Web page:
Stones can greatly benefit backyard ponds, especially when they are placed on the bottom. The best types of stones are river pebbles which are rounded, as they make an ideal medium. However, there are a number of things you should consider prior to adding them.
Why River Pebbles Are The Stones Of Choice
River pebbles come in various sizes and are widely available at home improvement shops and any outlet that specializes in rocks and soil. These pebbles have beautiful, natural colors and complement the surrounding landscape. They can be costly when sold in bags, but the best deals can be gained by purchasing directly from a source that distributes them.
River stones don’t cover a whole lot of space, especially when they are purchased in a forty pound bag. This is why when using them as a pond medium you will want to purchase in bulk from someone that specializes in big orders. However, it is essential for the stones to be washed before adding them to your pond, because they might have been previously exposed to salt, non-conducive minerals or contaminants which can compromise your water quality.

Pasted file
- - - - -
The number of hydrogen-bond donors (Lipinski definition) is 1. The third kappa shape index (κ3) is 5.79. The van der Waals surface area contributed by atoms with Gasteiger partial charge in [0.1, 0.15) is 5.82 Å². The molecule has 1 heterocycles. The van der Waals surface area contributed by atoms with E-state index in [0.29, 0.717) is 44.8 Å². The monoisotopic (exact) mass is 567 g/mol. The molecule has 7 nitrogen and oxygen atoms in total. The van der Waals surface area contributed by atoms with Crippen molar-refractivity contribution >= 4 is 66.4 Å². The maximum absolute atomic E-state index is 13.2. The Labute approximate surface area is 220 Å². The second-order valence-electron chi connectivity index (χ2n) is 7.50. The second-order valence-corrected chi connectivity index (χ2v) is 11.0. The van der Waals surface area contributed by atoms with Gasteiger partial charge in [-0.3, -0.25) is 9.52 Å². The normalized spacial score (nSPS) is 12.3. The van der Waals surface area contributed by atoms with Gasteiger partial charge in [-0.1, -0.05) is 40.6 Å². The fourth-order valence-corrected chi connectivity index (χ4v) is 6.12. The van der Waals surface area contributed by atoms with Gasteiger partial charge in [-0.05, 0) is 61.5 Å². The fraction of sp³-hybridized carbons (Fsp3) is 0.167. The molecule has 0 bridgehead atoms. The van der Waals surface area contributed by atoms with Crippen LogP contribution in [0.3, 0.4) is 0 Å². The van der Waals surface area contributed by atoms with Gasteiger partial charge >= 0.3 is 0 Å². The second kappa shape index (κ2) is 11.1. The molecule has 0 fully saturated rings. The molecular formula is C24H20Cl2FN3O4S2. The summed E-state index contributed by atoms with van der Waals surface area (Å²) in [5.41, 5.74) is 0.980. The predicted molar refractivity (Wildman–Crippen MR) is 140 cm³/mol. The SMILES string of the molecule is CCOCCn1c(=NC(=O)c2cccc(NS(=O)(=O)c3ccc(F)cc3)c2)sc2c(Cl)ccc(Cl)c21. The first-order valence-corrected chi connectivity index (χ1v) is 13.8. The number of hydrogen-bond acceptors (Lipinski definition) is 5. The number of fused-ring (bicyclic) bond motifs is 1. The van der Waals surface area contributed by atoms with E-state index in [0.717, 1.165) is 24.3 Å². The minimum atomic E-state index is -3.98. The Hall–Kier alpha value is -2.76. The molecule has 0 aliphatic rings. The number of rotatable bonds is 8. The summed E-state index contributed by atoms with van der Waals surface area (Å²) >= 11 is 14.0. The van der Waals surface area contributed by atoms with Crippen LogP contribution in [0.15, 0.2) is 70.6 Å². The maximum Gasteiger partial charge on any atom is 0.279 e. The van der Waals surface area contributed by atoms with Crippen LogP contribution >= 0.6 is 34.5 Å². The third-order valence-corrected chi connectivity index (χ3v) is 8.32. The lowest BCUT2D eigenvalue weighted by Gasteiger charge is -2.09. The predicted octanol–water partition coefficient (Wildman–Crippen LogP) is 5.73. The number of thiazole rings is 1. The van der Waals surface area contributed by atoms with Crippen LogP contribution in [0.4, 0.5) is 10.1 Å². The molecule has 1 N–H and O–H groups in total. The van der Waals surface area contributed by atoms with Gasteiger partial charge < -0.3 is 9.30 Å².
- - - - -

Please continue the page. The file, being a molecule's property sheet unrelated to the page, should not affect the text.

How River Pebbles Influence Pond Bacteria
Beneficial bacteria can bring tremendous advantages to any pond in which they are present. They actually thrive when river pebbles are present, especially those which are about four inches. This is because the bacteria react better to these stones than they do to sand, and plants will also root in them with greater ease.
There are disadvantages to incorporating these stones however. For one, they can be challenging to clean, especially when sludge builds up. The reason for this is because sludge acts as waste which is organic, that collects as time passes. It will usually consist of things such as leaves, sticks, plants and branches. Every pond will develop sludge at some point, but there are a number of hassle free ways to deal with it.
Sharp And Large Stones
Contrary to popular belief, not every river pebble is completely rounded. Some have sharpened edges, which can damage the pond liner if they come into contact with it. As such, it is best to avoid adding stones which have sharp edges. Larger stones can be used, given they have rounded edges and have been sterilized beforehand. Some pond owners have placed larger stones with jagged edges near their pond’s shoreline, only to have it fall in. Not only can it be a headache to move (especially if the stone is heavy), but this increases the risk of damaging the liner. Flagstone is the best option as it doesn’t become easily disconnected.
The best bottom medium for a pond is a combination of river pebbles with soil that is sandy. You will also want to use the pebbles near the spillway and overflow, filling them up to the level of the water. This is very important in areas that receive lots of rain, as any excess water will be filtered via the pebbles without washing away the smaller fish.